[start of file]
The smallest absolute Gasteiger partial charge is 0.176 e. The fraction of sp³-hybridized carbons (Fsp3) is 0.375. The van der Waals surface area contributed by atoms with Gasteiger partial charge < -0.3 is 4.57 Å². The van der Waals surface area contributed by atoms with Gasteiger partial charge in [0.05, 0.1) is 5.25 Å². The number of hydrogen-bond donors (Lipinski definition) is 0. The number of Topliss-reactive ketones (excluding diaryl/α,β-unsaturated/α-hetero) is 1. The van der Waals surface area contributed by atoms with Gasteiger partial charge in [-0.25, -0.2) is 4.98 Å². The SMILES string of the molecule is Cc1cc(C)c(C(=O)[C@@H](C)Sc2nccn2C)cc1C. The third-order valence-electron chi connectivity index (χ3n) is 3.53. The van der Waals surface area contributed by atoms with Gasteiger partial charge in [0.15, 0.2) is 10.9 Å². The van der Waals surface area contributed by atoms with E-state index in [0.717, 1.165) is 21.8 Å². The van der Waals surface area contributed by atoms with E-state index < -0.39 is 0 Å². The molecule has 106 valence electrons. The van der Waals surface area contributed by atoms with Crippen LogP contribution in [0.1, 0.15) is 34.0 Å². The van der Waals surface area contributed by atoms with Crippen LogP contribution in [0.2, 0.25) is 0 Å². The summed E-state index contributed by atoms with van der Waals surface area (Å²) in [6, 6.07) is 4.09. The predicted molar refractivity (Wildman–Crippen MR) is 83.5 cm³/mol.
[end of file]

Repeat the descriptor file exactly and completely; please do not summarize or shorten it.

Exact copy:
The smallest absolute Gasteiger partial charge is 0.176 e. The fraction of sp³-hybridized carbons (Fsp3) is 0.375. The van der Waals surface area contributed by atoms with Gasteiger partial charge < -0.3 is 4.57 Å². The van der Waals surface area contributed by atoms with Gasteiger partial charge in [0.05, 0.1) is 5.25 Å². The number of hydrogen-bond donors (Lipinski definition) is 0. The number of Topliss-reactive ketones (excluding diaryl/α,β-unsaturated/α-hetero) is 1. The van der Waals surface area contributed by atoms with Gasteiger partial charge in [-0.25, -0.2) is 4.98 Å². The SMILES string of the molecule is Cc1cc(C)c(C(=O)[C@@H](C)Sc2nccn2C)cc1C. The third-order valence-electron chi connectivity index (χ3n) is 3.53. The van der Waals surface area contributed by atoms with Gasteiger partial charge in [0.15, 0.2) is 10.9 Å². The van der Waals surface area contributed by atoms with E-state index in [0.717, 1.165) is 21.8 Å². The van der Waals surface area contributed by atoms with E-state index < -0.39 is 0 Å². The molecule has 106 valence electrons. The van der Waals surface area contributed by atoms with Crippen LogP contribution in [0.1, 0.15) is 34.0 Å². The van der Waals surface area contributed by atoms with Crippen LogP contribution in [0.2, 0.25) is 0 Å². The summed E-state index contributed by atoms with van der Waals surface area (Å²) in [6, 6.07) is 4.09. The predicted molar refractivity (Wildman–Crippen MR) is 83.5 cm³/mol.